Andy Rubin: Our business, Pentland Group, started 80 years ago last year. My grandparents came from eastern Europe and set up a shoe shop in Liverpool that quickly went from being a small retailer to being a shoe manufacturer. My father joined his father and soon realised that making shoes in the UK was probably not going to be a long-term business. He was one of the pioneers who went to Asia and brought products back in the 1960s. Then we began to focus on brands. We became the UK distributor for Ellesse, an Italian sport brand, and Kickers. Now we have a portfolio of sport, outdoor and fashion brands, including Speedo, Mitre and Ted Baker. In our brand management division, which I head, we have 2,000 employees and I would say I know most of them. Pentland still feels like a small family company, despite having 18,000 employees across the whole group. We do lots of little things that you would expect in a small family business, but which are unusual in a larger one - and I think that makes a real difference.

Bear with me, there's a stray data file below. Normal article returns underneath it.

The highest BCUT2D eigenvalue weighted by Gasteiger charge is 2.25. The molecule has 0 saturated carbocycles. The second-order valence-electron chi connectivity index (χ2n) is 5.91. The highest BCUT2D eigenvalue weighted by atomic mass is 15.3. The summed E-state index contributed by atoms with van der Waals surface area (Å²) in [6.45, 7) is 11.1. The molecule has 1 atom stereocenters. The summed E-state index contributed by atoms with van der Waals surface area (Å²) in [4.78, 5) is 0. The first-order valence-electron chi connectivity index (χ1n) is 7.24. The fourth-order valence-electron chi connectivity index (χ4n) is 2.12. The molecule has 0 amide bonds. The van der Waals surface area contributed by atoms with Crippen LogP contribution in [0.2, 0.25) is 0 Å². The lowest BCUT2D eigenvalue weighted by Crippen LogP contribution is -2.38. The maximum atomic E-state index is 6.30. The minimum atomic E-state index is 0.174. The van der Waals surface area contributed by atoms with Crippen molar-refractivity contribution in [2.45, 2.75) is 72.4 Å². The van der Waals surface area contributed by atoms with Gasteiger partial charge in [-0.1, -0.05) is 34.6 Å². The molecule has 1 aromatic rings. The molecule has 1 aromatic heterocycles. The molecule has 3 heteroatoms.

Henry Dimbleby: At Leon we employ 250 staff, have 13 restaurants and we have 30% staff turnover a year, which is pretty standard in catering. So I'm on a constant mission to learn all the names and faces. We used to have a family newspaper business, which my father sold. After university, I worked as a chef, then as a journalist, before joining the consultancy Bain & Co, advising clients such as Vodafone on acquiring businesses in Europe. But it was food I loved. I rang up my friend and now business partner John Vincent and said I wanted to set up a fast food business with nutritious food. He joined me and we launched Leon in 2004.